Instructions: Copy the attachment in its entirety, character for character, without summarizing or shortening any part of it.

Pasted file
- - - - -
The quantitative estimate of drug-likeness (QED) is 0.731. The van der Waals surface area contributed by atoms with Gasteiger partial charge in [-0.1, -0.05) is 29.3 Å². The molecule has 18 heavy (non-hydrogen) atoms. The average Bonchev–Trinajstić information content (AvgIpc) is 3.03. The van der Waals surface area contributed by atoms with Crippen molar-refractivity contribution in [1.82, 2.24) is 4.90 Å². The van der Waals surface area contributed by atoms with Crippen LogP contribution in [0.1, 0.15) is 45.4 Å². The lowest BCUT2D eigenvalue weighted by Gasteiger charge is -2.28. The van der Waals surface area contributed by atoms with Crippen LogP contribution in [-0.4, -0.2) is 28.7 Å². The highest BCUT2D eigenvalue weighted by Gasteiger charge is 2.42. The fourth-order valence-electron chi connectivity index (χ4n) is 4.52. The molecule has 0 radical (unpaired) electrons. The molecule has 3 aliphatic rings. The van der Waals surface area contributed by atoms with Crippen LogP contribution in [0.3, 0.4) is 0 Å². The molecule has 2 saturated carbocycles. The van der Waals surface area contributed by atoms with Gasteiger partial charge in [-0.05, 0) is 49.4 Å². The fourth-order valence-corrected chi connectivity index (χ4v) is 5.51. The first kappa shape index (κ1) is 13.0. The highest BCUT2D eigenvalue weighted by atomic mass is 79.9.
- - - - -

The quantitative estimate of drug-likeness (QED) is 0.731. The van der Waals surface area contributed by atoms with Gasteiger partial charge in [-0.1, -0.05) is 29.3 Å². The molecule has 18 heavy (non-hydrogen) atoms. The average Bonchev–Trinajstić information content (AvgIpc) is 3.03. The van der Waals surface area contributed by atoms with Crippen molar-refractivity contribution in [1.82, 2.24) is 4.90 Å². The van der Waals surface area contributed by atoms with Crippen LogP contribution in [0.1, 0.15) is 45.4 Å². The lowest BCUT2D eigenvalue weighted by Gasteiger charge is -2.28. The van der Waals surface area contributed by atoms with Crippen LogP contribution in [-0.4, -0.2) is 28.7 Å². The highest BCUT2D eigenvalue weighted by Gasteiger charge is 2.42. The fourth-order valence-electron chi connectivity index (χ4n) is 4.52. The molecule has 0 radical (unpaired) electrons. The molecule has 3 aliphatic rings. The van der Waals surface area contributed by atoms with Crippen LogP contribution in [0.3, 0.4) is 0 Å². The molecule has 2 saturated carbocycles. The van der Waals surface area contributed by atoms with Gasteiger partial charge in [-0.05, 0) is 49.4 Å². The fourth-order valence-corrected chi connectivity index (χ4v) is 5.51. The first kappa shape index (κ1) is 13.0. The highest BCUT2D eigenvalue weighted by atomic mass is 79.9.